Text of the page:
It’s Tough to Live Large in Williamsburg

The Journal has a story today about how there aren’t enough family-size apartments to go around in Williamsburg, in part because developers didn’t anticipate the neighborhood becoming a destination for families during the building boom. Edge developer Jeffrey Levine, for example, says that “years turned hipsters into parents” since he started developing in the neighborhood. While only 5 percent of the Edge’s units are three-bedrooms, Levine intends to make 10 percent of the units in his project on the Northside Piers 3 site three-beds. The article also has quotes from some would-be buyers with babies who live in the neighborhood about how it’s very difficult to find spaces that are big enough for their families: One woman who has been looking to upgrade from a two-bedroom for three years says her hunt has been fruitless because the few three-bedrooms that do exist “tend to go quickly.” Here’s a stat to back up the anecdotal evidence: According to the brokerage MNS, only 13 percent of for-sale apartments in Williamsburg are 1,500 square feet or larger, while on the Upper West Side, “two-thirds of the inventory is larger than 1,500 square feet.”
Brooklyn Feels a Pinch [WSJ]
Photo by barek176

16 Comment

  • Well maybe if when the builders design these new buildings they will stop making studio apartments and make apartments bigger where a real family can actually live.

    Maybe a big living room, maybe a real full size kitchen that is not included in a corner of the Living Room space and that a decent size table and 4 chairs can fit.

    Maybe 3 real size bedroom’s, not 8 x 10 closets…

    gee ya think this could ever happen.

    I never understood all these buildings with like 20 studios???, makes no sense

    • i think developers totally misjudged how the demographics in williamsburg would shift. i don’t think anyone would have guessed it would turn into a Park Slope v 2.0.

      but it’s not like those buildings with 20 studios didn’t rent them out.

      and once again, no one cares about having a formal dining room with a table and chairs.

      • I don’t have a dining room but a dining area that seats 6 and I use it almost every day to eat breakfast, lunch, and dinner.

        I too never understood these small apts that developers built. There’s no room for furniture and not enough closets for stuff.

  • Well maybe if when the builders design these new buildings they will stop making studio apartments and make apartments bigger where a real family can actually live.

    Maybe a big living room, maybe a real full size kitchen that is not included in a corner of the Living Room space and that a decent size table and 4 chairs can fit.

    Maybe 3 real size bedroom’s, not 8 x 10 closets…

    gee ya think this could ever happen.

    I never understood all these buildings with like 20 studios???, makes no sense

  • There are plenty of 3 and 4 bedroom apartments on the south side, you just need to sacrifice a living room.

  • There are plenty of 3 and 4 bedroom apartments on the south side, you just need to sacrifice a living room.

  • I prefer a formal dining room (and luckily, in Crown Heights, I can afford one) and enjoy having 10 or 12 people over for dinner. What I can’t abide is those cooking or sink islands with three stools along one side. There is something to be said for trying to have the family sit around a table together for many of its meals. The type of conversation and unity that can be fostered there will never be duplicated when people graze as they pass by an island. I know that times change, but change is not always for the better.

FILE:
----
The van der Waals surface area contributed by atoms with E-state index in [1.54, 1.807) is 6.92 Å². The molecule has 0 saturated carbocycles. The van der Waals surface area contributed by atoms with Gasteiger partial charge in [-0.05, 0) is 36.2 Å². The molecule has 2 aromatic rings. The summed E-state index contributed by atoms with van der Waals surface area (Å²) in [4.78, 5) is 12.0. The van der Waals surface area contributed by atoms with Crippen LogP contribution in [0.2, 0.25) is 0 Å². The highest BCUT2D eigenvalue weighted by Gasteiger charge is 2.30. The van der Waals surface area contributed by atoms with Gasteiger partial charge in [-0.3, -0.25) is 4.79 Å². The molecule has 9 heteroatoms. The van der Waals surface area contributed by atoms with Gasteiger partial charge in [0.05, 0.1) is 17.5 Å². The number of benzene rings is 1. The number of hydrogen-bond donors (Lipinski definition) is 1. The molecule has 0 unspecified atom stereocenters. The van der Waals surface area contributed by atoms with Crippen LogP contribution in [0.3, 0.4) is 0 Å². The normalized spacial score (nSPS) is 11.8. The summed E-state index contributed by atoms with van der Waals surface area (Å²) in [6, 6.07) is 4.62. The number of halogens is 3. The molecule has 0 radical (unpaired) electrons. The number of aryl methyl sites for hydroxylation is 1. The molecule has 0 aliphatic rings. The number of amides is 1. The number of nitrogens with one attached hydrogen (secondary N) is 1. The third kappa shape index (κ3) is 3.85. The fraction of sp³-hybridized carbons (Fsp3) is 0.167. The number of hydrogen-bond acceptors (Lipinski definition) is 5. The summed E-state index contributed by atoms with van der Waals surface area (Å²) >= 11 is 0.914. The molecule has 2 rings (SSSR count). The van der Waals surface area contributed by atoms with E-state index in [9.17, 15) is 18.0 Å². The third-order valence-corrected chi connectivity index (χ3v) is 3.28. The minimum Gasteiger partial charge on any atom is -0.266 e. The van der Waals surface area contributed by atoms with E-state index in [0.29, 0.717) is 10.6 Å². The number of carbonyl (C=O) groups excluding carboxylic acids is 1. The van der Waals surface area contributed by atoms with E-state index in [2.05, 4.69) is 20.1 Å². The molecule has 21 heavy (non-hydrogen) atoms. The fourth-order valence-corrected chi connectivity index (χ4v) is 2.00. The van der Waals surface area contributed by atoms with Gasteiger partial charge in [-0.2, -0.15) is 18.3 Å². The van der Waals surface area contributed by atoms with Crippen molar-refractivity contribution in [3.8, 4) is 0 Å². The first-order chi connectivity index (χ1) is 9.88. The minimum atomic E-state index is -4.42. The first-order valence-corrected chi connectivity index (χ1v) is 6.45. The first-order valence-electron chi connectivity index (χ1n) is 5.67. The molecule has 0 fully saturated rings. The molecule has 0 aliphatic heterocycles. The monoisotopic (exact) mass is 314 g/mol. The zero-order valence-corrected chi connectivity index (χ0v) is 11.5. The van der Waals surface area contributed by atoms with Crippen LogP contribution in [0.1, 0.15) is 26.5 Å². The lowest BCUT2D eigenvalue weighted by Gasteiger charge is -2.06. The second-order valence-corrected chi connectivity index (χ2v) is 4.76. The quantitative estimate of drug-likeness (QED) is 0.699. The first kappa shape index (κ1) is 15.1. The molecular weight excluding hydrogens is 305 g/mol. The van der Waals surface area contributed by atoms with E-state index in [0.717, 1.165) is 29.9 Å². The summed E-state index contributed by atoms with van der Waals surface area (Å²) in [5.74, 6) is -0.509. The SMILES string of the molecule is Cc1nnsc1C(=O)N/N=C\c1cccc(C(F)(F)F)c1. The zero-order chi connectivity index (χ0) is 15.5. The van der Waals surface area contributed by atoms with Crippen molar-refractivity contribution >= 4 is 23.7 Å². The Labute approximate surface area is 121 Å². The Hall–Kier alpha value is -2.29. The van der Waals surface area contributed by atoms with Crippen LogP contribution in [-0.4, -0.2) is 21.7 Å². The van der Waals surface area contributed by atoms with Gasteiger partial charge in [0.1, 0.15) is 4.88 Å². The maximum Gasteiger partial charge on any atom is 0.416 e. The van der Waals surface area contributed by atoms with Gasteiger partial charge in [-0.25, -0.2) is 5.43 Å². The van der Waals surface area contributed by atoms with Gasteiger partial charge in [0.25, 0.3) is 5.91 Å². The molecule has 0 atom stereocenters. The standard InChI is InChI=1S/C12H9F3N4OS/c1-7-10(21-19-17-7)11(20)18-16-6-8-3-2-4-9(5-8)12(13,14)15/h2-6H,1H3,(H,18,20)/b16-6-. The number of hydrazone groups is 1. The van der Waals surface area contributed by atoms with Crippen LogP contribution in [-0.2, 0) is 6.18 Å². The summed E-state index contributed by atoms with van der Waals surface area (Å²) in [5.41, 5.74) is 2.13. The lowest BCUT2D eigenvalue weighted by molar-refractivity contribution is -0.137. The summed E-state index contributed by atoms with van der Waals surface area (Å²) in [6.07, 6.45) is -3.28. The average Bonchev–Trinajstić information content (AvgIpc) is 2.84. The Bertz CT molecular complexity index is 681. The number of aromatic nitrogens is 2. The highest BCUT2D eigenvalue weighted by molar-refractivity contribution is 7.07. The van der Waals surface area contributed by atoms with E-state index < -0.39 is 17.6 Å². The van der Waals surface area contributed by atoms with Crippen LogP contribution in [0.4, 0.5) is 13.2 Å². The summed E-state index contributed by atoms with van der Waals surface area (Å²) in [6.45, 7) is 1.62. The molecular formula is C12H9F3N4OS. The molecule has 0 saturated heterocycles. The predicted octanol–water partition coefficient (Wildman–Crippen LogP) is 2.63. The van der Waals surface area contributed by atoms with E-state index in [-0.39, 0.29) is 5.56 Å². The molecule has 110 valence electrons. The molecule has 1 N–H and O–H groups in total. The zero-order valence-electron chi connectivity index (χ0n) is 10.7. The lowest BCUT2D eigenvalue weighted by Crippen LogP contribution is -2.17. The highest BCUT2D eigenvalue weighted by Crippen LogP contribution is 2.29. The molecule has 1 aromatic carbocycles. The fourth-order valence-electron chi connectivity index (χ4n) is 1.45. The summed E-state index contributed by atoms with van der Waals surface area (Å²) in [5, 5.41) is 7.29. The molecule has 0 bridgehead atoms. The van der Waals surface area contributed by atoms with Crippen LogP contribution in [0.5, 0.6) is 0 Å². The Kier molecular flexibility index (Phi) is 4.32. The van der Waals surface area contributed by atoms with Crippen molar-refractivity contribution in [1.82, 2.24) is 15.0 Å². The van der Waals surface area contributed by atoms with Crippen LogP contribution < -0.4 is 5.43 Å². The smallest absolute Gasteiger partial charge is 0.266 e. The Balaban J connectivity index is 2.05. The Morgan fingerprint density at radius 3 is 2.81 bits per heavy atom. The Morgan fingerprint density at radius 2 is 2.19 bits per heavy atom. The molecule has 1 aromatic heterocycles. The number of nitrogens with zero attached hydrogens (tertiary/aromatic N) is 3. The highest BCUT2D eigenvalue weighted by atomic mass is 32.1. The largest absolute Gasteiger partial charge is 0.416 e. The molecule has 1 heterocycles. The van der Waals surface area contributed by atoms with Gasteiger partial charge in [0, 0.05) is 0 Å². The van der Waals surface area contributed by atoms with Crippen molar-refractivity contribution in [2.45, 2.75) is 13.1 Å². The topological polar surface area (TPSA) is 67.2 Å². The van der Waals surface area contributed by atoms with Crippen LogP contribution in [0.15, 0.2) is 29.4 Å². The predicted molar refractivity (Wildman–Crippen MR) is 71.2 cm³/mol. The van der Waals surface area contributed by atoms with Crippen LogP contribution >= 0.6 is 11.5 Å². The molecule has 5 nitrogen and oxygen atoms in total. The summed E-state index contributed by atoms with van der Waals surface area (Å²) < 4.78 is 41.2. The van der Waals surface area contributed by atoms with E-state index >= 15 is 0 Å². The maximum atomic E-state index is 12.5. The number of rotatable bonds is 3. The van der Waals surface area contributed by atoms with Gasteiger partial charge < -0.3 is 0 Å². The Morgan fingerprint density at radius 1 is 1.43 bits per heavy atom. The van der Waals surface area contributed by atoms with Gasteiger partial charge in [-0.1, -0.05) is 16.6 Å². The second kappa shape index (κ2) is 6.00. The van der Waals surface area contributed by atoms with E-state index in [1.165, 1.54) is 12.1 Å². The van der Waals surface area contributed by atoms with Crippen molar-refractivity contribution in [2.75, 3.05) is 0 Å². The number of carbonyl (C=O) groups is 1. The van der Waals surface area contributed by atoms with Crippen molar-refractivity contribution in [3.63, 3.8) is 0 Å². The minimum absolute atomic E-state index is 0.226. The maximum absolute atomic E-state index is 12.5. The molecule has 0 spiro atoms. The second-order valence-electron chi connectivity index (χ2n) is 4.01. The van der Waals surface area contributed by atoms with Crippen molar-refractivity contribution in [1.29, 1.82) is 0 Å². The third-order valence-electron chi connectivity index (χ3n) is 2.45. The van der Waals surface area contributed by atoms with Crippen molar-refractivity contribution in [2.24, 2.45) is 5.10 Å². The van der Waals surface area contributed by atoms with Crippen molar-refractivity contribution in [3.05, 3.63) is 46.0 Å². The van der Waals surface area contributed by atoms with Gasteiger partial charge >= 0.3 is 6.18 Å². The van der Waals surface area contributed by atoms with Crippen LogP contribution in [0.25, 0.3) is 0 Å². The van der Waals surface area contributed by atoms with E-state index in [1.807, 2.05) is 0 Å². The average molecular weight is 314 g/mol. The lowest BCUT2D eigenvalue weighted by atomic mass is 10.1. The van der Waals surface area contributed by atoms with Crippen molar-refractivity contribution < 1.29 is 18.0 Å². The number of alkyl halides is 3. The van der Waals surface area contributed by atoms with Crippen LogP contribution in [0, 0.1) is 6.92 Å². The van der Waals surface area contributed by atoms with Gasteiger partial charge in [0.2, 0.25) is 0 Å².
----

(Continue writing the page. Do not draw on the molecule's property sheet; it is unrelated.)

• 7.15pm every weekday in our dining room eating and talking!
      My wife wants to knock down the wall between the dining room and the kitchen but I’m holding out.
      I think those islands are just for a quick snack, breakfast etc.

      • I agree with you, dittoburg; that’s what islands are supposed to be for. But, lacking a real dining room or a table and chairs in the kitchen, I doubt these families ever actually eat a meal at the same table unless they are at a restaurant.

      • I agree with you, dittoburg; that’s what islands are supposed to be for. But, lacking a real dining room or a table and chairs in the kitchen, I doubt these families ever actually eat a meal at the same table unless they are at a restaurant.

  • Burg residents are sounding like city dwellers who won’t live outside of manhattan because they can’t. Ridiculous! There is plenty of wonderful housing stock in brooklynand queens and if the would consider home ownership they may find 3/4&5 bedrooms with a yard. To me it is foolish to be so narrow minded.

  • I’ve heard of people who routinely have huge families in Williamsburg and house them somehow–they’re called Hasidim. Love ‘em or hate ‘em, what a bloody tone-deaf bit of journalistic stupidity to do a story about “Williamsburg” and not even acknowledge that these folks, whose core values include (1) staying put and (2) having huge families, share the same geographic community. If nothing else, the paradox is worth examination. (How the hell do they house those huge families?) Instead, we learn that a 30-something Pilates teacher and mother of 2 can’t bear to look for an apartment anywhere but Williamsburg because of the…restaurants. (Oh, and the “sense of place.”) I’ve heard there are also Latino people in Williamsburg and that they, too, have been known to procreate and seek housing. The reporter could have gone totally hog-wild and added them to the mix. Guess they don’t call it the “Wall Street” Journal for nuthin’…

  • It wasn’t a mistake. The developers wanted to maximize their return on investment.

  • It wasn’t a mistake. The developers wanted to maximize their return on investment.